If you are healthy, you do not harm yourself or your loved ones, therefore you do not harm the environment - it hurts too much and too deeply to know the effects.
I guess it's this way that, yes, I do feel that making a dance 'about' global warming is an act of environmentalism. It is a way to connect myself, the dancers, the collaborators, and the audience to a world we might not enjoy living in.
I can't teach an audience about their connection to global warming or what they can do about it, because I don't believe that a work of art is the place to do that. I do, however, believe that dance can be made about ABSOLUTELY any subject or concern, and it is the act of delving deeply into that concern and into a human being's physical reality inside that concern that makes dance powerful.
DP: If there was a person, or a group of people in the world whom you think will never see your work, but whom you think need to; who would that be? Why?
EJ: Ooh, the people who only pay $30 - $75 at a large, fancy auditorium to see concert dance. Why? Because I don't think they are getting an actual experience. They may be getting something pretty to look at, and they may be awed by physical beauty, but they're not getting something to take home with them, they're not creating new synapses in the brain, they're not having to decipher meaning themselves. They're not letting dance be part of their life, they're keeping it at a peripheral distance.
I was at a Yup'ik Eskimo dance festival in St. Mary's, Alaska in 1999. The school gymnasium was filled with people for 4 days straight - hours and hours of dancing each day. The connection between dancing, humor, storytelling, history, community, entertainment, and audience participation was immediate and strong. A potluck table kept getting refilled in the back. Kids ran around and sometimes joined in, people joked with or at the dancers. For all the joviality, a deep respect for the dancing and for the act of dancing was the base.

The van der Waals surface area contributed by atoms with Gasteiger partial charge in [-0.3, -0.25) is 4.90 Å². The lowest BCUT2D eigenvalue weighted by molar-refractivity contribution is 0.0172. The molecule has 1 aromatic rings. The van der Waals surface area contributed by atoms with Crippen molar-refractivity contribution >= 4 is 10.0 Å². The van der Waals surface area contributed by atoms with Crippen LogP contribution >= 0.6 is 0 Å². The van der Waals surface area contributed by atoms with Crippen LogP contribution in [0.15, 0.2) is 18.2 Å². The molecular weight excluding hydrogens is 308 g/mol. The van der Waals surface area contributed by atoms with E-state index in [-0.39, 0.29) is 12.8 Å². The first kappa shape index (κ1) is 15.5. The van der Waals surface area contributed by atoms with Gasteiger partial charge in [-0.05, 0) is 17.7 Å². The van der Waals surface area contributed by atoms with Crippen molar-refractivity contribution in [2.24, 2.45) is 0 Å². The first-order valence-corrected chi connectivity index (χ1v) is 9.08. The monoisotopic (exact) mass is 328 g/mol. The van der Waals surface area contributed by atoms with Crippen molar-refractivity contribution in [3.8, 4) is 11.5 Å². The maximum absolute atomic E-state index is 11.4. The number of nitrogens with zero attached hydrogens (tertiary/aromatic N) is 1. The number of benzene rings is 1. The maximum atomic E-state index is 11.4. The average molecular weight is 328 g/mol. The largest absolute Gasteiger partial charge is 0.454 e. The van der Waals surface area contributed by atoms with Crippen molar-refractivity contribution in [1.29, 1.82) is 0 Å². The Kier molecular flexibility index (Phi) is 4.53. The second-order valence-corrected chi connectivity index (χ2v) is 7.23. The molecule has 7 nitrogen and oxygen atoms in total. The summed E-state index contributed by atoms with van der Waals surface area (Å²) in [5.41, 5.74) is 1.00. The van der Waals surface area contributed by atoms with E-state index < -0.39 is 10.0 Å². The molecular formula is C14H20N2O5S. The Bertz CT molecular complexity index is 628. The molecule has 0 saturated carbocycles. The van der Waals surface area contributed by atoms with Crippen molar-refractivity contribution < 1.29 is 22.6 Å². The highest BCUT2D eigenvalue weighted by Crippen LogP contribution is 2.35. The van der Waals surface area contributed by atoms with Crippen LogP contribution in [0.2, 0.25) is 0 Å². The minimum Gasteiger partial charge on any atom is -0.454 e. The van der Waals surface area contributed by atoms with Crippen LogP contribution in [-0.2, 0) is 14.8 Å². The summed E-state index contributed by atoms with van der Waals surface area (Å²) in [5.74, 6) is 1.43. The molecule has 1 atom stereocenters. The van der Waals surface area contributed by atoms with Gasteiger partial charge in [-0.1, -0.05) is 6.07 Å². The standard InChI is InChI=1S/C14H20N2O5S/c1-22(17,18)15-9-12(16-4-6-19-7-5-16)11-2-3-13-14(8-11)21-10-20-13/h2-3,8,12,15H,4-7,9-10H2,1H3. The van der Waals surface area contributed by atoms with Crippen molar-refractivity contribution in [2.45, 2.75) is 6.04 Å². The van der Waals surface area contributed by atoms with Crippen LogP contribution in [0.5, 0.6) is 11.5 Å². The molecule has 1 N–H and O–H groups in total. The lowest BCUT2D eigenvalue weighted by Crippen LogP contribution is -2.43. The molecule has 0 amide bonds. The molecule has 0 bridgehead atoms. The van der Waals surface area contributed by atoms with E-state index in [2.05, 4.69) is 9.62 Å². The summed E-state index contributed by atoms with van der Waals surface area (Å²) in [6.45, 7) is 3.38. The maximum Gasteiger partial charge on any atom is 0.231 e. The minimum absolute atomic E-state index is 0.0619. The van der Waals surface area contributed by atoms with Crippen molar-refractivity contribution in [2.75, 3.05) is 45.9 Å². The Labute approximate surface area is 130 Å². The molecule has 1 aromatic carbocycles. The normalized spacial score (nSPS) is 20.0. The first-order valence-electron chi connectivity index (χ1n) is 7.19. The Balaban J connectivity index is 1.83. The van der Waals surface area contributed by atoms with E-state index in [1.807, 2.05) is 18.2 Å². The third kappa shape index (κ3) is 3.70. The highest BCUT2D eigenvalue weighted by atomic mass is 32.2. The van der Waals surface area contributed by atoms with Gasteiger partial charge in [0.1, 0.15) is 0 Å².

This is how dance should be, how it should be seen: with respect, with a sense of humor, with a connection and thread to our lives.
DP: I have only seen your dance through your videos. The moviemaking is very sophisticated; you do things you could not really do live. And, the dances seem like actors in a larger story. How does cinema fit in with your vision of dance?
EJ: In the past couple of years I've become active in creating dance films, using video during performance, and co-curating and presenting a dance film series here in Minneapolis called: capture! It kind of happened by accident when someone donated a studio, camera operators, and an editor to us to film a piece called "Plain Old Andrea, with a Gun." We produced it on DVD and a whole new level of dance production started for Catalyst.
JG Everest, who is also a filmmaker and film buff influenced this departure from stage as has my collaboration with Randy Kramer and Brian Dehler of DV-Cinema.
Randy and I made a dance film called "Wingspan 5'2'' - it's a side story of HEAT AND LIFE and it's a film of a solo dancer, Natasha Hassett dancing in about 15 different locations, from urban streets to an Alaskan mountaintop. I am, in many ways, a control freak, and I absolutely LOVE that I can more systematically control how an audience views a dance on film. I can put someone else's eyes exactly where they need to be to catch a particular shift - I can bring landscape into frame and meaning in a way that is not possible on a live stage.